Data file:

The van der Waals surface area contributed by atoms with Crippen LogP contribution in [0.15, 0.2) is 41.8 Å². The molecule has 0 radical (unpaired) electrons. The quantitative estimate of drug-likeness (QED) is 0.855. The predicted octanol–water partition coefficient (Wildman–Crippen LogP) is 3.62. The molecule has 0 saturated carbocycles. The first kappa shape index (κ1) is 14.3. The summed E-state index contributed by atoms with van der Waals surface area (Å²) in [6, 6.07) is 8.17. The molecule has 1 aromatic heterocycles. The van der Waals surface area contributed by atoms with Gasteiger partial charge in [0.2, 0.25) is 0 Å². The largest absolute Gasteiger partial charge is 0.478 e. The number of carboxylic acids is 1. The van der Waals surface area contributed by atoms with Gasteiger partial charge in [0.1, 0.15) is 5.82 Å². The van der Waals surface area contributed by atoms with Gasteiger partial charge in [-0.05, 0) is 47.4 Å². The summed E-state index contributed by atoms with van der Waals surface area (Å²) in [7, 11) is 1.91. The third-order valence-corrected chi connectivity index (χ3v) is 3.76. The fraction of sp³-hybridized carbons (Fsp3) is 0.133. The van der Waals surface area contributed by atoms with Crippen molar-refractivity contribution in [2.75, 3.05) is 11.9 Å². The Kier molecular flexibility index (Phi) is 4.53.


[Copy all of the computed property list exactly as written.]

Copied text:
The van der Waals surface area contributed by atoms with Crippen LogP contribution in [0.15, 0.2) is 41.8 Å². The molecule has 0 radical (unpaired) electrons. The quantitative estimate of drug-likeness (QED) is 0.855. The predicted octanol–water partition coefficient (Wildman–Crippen LogP) is 3.62. The molecule has 0 saturated carbocycles. The first kappa shape index (κ1) is 14.3. The summed E-state index contributed by atoms with van der Waals surface area (Å²) in [6, 6.07) is 8.17. The molecule has 1 aromatic heterocycles. The van der Waals surface area contributed by atoms with Gasteiger partial charge in [0.2, 0.25) is 0 Å². The largest absolute Gasteiger partial charge is 0.478 e. The number of carboxylic acids is 1. The van der Waals surface area contributed by atoms with Gasteiger partial charge in [0.1, 0.15) is 5.82 Å². The van der Waals surface area contributed by atoms with Gasteiger partial charge in [-0.05, 0) is 47.4 Å². The summed E-state index contributed by atoms with van der Waals surface area (Å²) in [7, 11) is 1.91. The third-order valence-corrected chi connectivity index (χ3v) is 3.76. The fraction of sp³-hybridized carbons (Fsp3) is 0.133. The van der Waals surface area contributed by atoms with Crippen molar-refractivity contribution in [2.75, 3.05) is 11.9 Å². The Kier molecular flexibility index (Phi) is 4.53.